I know what thermal voltage is and what it does to the semiconductor, ie. it's the agitated electrons producing electric fields proportional to the absolute temperature. But, like the "r'e", the emitter resistance, its equation is thermal voltage over collector current. But doesn't it add when AC voltage is applied? If I'm applying 20 mV, shouldn't it be 20 mV + 26 mV? (maybe it's a vectorial sum) If it's taught 26mV/Ic, it should be it, I just need to understand why this is the only voltage considered, even with AC signal. Thanks in advance.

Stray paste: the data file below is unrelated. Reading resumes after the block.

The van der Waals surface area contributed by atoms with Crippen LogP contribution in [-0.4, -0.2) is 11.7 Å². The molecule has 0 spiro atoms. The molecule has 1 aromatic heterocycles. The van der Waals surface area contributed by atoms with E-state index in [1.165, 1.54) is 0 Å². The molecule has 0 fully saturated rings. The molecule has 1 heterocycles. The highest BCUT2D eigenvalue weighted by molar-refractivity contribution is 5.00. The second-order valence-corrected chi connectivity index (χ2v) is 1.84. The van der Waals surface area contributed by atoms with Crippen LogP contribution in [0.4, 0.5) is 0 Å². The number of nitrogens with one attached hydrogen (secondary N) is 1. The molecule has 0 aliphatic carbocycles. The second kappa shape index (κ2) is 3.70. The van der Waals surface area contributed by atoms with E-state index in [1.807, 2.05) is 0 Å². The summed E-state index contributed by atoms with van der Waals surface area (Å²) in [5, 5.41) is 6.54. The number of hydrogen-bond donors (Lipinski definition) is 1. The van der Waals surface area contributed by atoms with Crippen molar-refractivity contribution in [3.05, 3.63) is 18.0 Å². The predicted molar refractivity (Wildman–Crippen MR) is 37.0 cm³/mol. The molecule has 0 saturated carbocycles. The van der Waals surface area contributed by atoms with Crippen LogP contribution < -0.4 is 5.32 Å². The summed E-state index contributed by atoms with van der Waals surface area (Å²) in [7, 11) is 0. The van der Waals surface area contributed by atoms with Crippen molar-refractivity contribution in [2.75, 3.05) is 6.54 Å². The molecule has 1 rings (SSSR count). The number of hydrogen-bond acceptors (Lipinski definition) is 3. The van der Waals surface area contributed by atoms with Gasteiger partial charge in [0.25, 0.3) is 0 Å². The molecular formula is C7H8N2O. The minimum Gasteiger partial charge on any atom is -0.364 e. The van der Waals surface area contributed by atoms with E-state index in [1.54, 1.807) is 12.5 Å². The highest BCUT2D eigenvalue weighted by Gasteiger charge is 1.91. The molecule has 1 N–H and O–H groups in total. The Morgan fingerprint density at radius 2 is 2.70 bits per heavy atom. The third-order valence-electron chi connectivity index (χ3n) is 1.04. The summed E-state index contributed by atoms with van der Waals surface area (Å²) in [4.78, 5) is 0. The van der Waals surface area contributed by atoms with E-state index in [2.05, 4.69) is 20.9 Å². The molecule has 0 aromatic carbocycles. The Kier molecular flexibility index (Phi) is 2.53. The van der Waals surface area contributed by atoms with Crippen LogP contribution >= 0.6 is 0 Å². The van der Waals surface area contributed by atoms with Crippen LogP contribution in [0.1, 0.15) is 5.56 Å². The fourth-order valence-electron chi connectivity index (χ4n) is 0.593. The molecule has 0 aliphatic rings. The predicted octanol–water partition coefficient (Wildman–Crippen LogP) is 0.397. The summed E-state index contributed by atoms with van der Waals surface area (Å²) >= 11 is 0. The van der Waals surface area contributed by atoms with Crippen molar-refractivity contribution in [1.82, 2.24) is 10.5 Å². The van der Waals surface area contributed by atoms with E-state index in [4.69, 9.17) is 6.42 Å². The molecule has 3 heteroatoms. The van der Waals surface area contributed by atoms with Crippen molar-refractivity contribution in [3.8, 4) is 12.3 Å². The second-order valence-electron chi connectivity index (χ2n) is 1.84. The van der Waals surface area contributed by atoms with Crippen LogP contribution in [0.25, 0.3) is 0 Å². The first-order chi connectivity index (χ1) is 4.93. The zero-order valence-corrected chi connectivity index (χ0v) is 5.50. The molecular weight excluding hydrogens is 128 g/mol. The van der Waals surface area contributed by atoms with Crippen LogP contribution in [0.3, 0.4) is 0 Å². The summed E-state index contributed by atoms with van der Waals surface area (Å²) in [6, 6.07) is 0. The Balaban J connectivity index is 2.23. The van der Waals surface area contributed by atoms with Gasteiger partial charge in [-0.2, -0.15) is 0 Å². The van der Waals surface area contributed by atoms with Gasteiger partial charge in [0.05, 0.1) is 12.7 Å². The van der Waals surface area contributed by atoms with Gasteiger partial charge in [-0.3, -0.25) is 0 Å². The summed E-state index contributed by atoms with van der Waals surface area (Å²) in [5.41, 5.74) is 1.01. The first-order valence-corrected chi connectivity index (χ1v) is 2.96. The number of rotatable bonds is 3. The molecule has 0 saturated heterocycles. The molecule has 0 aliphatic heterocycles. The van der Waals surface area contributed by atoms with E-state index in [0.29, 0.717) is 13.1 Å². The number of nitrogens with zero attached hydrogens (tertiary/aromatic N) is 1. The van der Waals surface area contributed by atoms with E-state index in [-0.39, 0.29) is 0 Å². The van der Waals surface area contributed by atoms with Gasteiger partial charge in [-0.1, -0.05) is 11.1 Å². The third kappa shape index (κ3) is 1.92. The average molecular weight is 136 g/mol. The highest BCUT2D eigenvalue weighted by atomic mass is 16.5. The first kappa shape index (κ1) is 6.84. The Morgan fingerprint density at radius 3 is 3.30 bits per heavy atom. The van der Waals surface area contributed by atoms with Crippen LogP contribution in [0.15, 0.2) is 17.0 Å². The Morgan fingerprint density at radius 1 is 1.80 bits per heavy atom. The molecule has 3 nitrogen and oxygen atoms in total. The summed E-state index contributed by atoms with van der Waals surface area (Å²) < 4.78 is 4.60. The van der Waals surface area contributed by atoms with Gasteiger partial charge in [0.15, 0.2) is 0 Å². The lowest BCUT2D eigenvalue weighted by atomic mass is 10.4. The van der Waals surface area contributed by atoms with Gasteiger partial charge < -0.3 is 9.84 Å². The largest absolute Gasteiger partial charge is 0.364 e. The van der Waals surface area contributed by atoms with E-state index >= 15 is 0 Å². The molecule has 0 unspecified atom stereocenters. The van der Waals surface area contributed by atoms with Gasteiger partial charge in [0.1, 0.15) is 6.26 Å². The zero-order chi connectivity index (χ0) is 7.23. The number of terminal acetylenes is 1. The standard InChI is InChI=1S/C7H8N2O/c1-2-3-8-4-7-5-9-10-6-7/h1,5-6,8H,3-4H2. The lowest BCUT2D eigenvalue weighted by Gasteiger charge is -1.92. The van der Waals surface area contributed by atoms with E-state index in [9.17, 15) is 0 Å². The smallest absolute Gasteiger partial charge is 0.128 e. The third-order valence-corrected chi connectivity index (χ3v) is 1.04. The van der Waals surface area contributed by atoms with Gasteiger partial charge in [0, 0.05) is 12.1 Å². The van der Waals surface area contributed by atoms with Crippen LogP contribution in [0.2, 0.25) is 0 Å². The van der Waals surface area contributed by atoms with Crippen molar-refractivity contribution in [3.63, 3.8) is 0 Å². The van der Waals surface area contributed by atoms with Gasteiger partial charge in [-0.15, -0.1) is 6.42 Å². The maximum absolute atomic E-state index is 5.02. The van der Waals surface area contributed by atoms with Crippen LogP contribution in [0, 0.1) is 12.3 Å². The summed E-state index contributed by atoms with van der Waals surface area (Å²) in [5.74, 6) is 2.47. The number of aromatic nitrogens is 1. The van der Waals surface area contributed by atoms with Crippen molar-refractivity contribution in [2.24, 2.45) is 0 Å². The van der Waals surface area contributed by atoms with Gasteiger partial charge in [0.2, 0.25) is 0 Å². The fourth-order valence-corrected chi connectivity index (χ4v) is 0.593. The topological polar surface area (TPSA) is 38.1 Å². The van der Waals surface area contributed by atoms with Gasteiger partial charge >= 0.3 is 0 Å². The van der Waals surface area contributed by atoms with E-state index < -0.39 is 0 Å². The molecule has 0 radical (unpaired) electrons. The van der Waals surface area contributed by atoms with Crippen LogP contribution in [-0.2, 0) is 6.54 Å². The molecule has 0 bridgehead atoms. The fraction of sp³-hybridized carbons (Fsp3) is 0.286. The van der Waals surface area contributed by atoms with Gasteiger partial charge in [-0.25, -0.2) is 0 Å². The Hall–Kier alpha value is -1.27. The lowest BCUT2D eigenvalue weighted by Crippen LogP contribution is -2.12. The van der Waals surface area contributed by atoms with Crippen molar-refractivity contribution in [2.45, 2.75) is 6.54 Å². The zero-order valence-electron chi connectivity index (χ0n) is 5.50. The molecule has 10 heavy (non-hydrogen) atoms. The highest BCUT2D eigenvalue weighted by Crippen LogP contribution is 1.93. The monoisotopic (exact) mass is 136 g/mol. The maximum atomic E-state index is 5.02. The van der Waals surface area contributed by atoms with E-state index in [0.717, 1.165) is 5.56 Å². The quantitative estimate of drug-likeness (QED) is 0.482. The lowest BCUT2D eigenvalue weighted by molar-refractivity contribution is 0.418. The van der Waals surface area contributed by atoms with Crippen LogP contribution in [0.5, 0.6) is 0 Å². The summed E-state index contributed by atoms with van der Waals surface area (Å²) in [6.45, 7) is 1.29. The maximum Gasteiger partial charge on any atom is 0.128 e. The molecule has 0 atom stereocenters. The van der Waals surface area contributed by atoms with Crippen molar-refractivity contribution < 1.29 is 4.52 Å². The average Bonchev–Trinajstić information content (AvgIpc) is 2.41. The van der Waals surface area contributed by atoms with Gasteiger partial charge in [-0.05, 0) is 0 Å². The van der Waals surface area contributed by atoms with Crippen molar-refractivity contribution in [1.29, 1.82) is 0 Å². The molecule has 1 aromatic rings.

I found the answer, and it really is what @jonk posted in the comments, it's the derivative of V(I). When I saw this I promptly remembered I saw the appendix on Malvino (bibliography of electronics course) something very similar. So I went there again to recheck and now it's very clear and meaningful. There's also the great trick to reuse equation B-2.
Image taken from Malvino and Bates, 8th edition Appendix B.